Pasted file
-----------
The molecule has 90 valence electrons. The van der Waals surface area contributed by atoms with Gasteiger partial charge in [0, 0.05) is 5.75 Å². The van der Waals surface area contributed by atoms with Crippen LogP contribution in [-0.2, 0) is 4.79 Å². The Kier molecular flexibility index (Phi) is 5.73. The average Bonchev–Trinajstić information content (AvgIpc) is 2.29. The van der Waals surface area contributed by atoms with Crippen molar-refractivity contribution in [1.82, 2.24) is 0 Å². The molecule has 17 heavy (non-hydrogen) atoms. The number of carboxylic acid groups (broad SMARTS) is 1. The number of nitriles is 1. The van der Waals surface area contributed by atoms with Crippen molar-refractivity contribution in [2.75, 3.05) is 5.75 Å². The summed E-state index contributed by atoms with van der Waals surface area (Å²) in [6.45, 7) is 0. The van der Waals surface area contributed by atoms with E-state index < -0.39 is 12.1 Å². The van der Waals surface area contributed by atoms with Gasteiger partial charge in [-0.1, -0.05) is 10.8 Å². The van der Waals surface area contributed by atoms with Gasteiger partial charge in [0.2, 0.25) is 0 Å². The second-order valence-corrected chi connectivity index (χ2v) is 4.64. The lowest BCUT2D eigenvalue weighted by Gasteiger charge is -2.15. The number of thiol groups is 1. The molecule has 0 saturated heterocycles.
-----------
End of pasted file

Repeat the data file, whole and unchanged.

The molecule has 90 valence electrons. The van der Waals surface area contributed by atoms with Gasteiger partial charge in [0, 0.05) is 5.75 Å². The van der Waals surface area contributed by atoms with Crippen LogP contribution in [-0.2, 0) is 4.79 Å². The Kier molecular flexibility index (Phi) is 5.73. The average Bonchev–Trinajstić information content (AvgIpc) is 2.29. The van der Waals surface area contributed by atoms with Crippen molar-refractivity contribution in [1.82, 2.24) is 0 Å². The molecule has 17 heavy (non-hydrogen) atoms. The number of carboxylic acid groups (broad SMARTS) is 1. The number of nitriles is 1. The van der Waals surface area contributed by atoms with Crippen molar-refractivity contribution in [2.75, 3.05) is 5.75 Å². The summed E-state index contributed by atoms with van der Waals surface area (Å²) in [6.45, 7) is 0. The van der Waals surface area contributed by atoms with E-state index < -0.39 is 12.1 Å². The van der Waals surface area contributed by atoms with Gasteiger partial charge in [-0.1, -0.05) is 10.8 Å². The van der Waals surface area contributed by atoms with Gasteiger partial charge in [0.2, 0.25) is 0 Å². The second-order valence-corrected chi connectivity index (χ2v) is 4.64. The lowest BCUT2D eigenvalue weighted by Gasteiger charge is -2.15. The number of thiol groups is 1. The molecule has 0 saturated heterocycles.